I have never really cooked during Ramzan. I never needed to, given the largesse of friends like the Tahers. This year, I realize it is time. I have made biryani only once before—in 1993, in the heart of Missouri, the American Midwest—at the urging of a South African college mate, a Zulu, who grew up in Soweto. He remembered the biryani of home, produced by South African Indians.

I turn to Andaleeb Wajid, a Bangalore writer whose books chronicle middle-class Muslim life. Give me something that can be made in reasonable time without too many complications, I ask, realizing this is the antithesis of the slow cooking over the wood fires of Didi aunty’s house.

But this is a different time, and a different country.

Andaleeb points me to a phaal, a salan, or curry, that is popular during Ramzan. On her blog, appropriately called More Than Just Biryani (she has a book by the same name), she writes: “Just like the butter chicken you probably eat at a restaurant and bring back guiltily in a takeaway container never tastes like the one you attempt to make at home, phaal is one of those salans (curries) that never tastes the same when Ammi makes it and, erm, when I make it. In fact, Ammi’s phaal is different from my mother-in-law’s and it’s hard to believe, but I’ve deduced that it’s all due to a sleight of hand."

I like sleights of hand. I like the fact that phaals can be what you want them to be. I like the fact that a phaal was one of the mysteries in Andaleeb’s life and is now something she can make in “a jiffy". You can try my version of Andaleeb’s recipe below. It is lightly flavoured, spicy, low on oil and deeply satisfying.

But what I make is small recompense for my memories of Serpentine Street.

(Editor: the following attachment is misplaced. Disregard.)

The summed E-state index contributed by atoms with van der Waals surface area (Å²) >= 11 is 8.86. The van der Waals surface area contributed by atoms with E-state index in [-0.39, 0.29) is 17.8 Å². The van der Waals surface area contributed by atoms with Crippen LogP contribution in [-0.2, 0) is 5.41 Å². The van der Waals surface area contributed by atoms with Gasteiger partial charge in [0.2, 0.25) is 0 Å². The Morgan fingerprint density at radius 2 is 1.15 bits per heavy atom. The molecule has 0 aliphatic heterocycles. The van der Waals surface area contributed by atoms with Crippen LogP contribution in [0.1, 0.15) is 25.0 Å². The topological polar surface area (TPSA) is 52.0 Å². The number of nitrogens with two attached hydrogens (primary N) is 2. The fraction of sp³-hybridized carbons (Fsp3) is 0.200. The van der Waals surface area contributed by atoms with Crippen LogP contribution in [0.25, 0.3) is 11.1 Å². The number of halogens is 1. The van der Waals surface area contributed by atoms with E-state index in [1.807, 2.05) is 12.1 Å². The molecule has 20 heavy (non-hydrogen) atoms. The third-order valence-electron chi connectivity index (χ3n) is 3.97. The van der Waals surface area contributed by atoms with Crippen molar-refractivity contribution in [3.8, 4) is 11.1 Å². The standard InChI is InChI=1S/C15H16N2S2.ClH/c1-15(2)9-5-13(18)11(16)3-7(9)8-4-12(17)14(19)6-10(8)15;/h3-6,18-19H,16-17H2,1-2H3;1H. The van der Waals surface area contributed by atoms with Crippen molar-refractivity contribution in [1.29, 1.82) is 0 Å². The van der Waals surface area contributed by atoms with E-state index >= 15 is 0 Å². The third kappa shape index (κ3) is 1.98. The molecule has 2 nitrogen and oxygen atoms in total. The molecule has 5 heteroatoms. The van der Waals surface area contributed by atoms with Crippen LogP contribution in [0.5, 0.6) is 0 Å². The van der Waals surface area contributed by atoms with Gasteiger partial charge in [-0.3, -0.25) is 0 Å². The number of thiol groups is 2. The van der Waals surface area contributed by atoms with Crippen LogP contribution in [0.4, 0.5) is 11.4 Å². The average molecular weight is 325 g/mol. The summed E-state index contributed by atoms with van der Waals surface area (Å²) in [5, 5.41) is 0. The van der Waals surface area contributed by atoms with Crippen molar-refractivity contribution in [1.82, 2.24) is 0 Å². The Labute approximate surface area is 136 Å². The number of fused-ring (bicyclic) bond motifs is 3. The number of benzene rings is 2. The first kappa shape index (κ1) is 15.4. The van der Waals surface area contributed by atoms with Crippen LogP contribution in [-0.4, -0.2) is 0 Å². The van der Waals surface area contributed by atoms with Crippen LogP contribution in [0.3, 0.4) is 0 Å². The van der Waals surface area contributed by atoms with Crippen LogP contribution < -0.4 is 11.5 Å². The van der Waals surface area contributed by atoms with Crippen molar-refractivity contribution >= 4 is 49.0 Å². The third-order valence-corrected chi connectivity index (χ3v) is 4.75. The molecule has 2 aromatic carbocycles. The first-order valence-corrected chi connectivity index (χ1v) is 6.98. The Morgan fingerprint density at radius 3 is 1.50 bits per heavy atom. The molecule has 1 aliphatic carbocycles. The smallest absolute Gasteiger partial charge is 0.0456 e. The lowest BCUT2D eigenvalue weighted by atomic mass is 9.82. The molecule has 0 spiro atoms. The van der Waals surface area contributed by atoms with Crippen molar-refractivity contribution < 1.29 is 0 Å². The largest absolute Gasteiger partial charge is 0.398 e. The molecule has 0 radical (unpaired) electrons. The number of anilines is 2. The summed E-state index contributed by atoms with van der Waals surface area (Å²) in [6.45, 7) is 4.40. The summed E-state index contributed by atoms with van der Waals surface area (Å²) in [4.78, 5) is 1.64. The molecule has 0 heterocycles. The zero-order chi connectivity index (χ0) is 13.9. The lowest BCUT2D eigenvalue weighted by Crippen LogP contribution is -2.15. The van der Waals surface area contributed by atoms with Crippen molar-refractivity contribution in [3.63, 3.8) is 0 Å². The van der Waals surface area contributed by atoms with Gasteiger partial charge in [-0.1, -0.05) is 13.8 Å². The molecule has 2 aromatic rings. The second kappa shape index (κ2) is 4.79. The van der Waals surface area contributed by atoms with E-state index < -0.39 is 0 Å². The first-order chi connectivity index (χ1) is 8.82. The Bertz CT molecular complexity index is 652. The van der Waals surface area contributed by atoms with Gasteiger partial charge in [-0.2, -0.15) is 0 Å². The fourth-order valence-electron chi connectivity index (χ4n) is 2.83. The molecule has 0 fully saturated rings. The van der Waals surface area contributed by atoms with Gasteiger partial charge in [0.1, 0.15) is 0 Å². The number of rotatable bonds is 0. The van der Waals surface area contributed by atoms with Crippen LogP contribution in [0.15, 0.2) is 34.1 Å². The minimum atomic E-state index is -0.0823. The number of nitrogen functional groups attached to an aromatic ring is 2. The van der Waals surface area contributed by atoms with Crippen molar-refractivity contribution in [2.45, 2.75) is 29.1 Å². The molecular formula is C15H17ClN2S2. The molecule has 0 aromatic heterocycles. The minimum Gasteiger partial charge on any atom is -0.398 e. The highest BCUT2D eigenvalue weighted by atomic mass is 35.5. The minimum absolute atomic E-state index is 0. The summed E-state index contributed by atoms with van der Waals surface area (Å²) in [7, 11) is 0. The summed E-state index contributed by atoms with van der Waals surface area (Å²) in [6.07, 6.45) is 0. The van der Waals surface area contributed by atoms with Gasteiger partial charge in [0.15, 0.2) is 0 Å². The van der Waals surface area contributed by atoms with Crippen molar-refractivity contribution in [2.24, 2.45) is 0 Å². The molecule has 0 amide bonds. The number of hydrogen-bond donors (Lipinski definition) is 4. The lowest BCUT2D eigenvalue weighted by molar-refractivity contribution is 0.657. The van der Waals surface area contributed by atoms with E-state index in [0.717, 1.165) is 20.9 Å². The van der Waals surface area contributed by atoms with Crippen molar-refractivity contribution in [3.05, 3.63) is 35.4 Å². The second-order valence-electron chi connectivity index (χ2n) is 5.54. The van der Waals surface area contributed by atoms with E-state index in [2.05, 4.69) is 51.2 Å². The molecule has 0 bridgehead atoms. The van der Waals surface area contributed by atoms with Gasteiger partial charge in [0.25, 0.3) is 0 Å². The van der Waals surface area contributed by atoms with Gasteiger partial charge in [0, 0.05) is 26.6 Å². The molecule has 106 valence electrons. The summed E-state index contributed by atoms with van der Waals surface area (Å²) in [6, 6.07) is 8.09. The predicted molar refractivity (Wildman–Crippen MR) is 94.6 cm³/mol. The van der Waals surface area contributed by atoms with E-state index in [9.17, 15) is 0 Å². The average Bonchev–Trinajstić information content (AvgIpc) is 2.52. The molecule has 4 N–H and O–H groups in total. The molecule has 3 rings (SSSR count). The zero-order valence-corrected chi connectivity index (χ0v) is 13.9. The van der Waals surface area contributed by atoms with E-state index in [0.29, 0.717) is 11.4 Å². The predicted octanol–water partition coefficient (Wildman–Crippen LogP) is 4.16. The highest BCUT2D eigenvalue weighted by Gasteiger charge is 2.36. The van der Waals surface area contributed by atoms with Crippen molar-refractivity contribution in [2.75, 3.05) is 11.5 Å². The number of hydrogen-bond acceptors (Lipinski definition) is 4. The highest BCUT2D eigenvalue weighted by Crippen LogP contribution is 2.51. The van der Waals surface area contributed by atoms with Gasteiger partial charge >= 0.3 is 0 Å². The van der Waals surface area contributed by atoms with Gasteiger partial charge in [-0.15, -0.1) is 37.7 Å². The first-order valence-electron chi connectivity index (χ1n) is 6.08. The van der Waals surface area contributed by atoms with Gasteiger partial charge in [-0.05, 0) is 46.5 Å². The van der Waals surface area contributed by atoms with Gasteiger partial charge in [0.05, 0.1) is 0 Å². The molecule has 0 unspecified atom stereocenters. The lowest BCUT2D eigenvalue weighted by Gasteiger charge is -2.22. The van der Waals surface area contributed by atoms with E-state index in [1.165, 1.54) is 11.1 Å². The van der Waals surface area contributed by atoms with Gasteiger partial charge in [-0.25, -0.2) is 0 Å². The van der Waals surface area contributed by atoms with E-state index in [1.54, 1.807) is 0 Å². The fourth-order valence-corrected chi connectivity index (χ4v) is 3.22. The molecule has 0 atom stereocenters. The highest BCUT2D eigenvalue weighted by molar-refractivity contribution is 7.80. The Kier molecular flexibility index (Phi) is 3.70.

I wander through my neighbourhood to explore the sights and smells of Ramzan. On the main thoroughfare, Madhavaraya Mudaliar Road, you can get everything from “North Indian delicacies" to “Mumbai falooda" to Hyderabadi Pista House haleem and the singular brain puffs of Albert Bakery. There are heaving crowds, smoky fragrances and a great air of fasting, feasting and celebration.

But there is no Didi aunty. She and Mumtaz are dead. Serpentine Street is full of cookie-cutter flats, whose occupants rarely get to know their neighbours. The Tahers’ bungalow is gone. So is the fir tree.

Only the whispers in my mind remain.

Andaleeb’s ‘phaal’(my version)

Serves 6


1kg mutton

4 onions, roughly chopped

4 tomatoes, roughly chopped

1 mug, or large fistful,
coriander leaves

4 tsp pepper powder

2 tsp garam masala

3 tsp ginger-garlic paste

1 tbsp olive oil

Salt, to taste


Clean, wash and drain the mutton of water. Trim excess fat if you wish (I usually don’t).

Grind the cleaned coriander to a paste with onions and tomatoes in a food processor. In a pressure cooker, gently heat olive oil and fry the ginger-garlic paste for a minute. Add the mutton with pepper, garam masala powder, salt and 1 cup of water. Close the cooker, turn heat to high. After the first whistle, turn the heat to low for 15 minutes, or about five whistles. Let the pressure dissipate. If the salan is too thin, thicken over low flame.

This is a column on easy, inventive cooking from a male perspective. Samar Halarnkar also writes the fortnightly science column Frontier Mail for Mint and is the author of the book The Married Man’s Guide To Creative Cooking And Other Dubious Adventures.

Also Read | Samar’s previous columns